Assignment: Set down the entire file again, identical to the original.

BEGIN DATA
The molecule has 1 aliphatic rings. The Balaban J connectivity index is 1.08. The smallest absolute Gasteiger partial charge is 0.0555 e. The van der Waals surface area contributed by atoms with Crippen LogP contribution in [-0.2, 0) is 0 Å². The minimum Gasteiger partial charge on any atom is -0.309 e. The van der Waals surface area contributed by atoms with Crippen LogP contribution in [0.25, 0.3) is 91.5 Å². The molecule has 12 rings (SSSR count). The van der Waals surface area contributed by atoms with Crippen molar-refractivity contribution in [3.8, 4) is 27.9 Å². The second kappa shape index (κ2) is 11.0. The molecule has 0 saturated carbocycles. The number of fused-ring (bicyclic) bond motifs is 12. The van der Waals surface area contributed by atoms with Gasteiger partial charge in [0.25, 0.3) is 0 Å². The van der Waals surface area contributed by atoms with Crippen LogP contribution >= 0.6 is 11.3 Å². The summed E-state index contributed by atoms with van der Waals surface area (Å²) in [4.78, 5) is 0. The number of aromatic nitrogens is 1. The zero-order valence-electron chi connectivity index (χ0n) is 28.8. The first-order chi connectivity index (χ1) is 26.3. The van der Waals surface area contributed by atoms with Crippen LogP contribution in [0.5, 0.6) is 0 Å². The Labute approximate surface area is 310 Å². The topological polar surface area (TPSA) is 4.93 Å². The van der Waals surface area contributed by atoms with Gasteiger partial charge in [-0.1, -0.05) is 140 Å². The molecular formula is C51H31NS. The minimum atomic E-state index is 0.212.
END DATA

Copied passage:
The molecule has 1 aliphatic rings. The Balaban J connectivity index is 1.08. The smallest absolute Gasteiger partial charge is 0.0555 e. The van der Waals surface area contributed by atoms with Crippen LogP contribution in [-0.2, 0) is 0 Å². The minimum Gasteiger partial charge on any atom is -0.309 e. The van der Waals surface area contributed by atoms with Crippen LogP contribution in [0.25, 0.3) is 91.5 Å². The molecule has 12 rings (SSSR count). The van der Waals surface area contributed by atoms with Crippen molar-refractivity contribution in [3.8, 4) is 27.9 Å². The second kappa shape index (κ2) is 11.0. The molecule has 0 saturated carbocycles. The number of fused-ring (bicyclic) bond motifs is 12. The van der Waals surface area contributed by atoms with Gasteiger partial charge in [0.25, 0.3) is 0 Å². The van der Waals surface area contributed by atoms with Crippen LogP contribution >= 0.6 is 11.3 Å². The summed E-state index contributed by atoms with van der Waals surface area (Å²) in [4.78, 5) is 0. The number of aromatic nitrogens is 1. The zero-order valence-electron chi connectivity index (χ0n) is 28.8. The first-order chi connectivity index (χ1) is 26.3. The van der Waals surface area contributed by atoms with Crippen LogP contribution in [0.5, 0.6) is 0 Å². The Labute approximate surface area is 310 Å². The topological polar surface area (TPSA) is 4.93 Å². The van der Waals surface area contributed by atoms with Gasteiger partial charge in [-0.1, -0.05) is 140 Å². The molecular formula is C51H31NS. The minimum atomic E-state index is 0.212.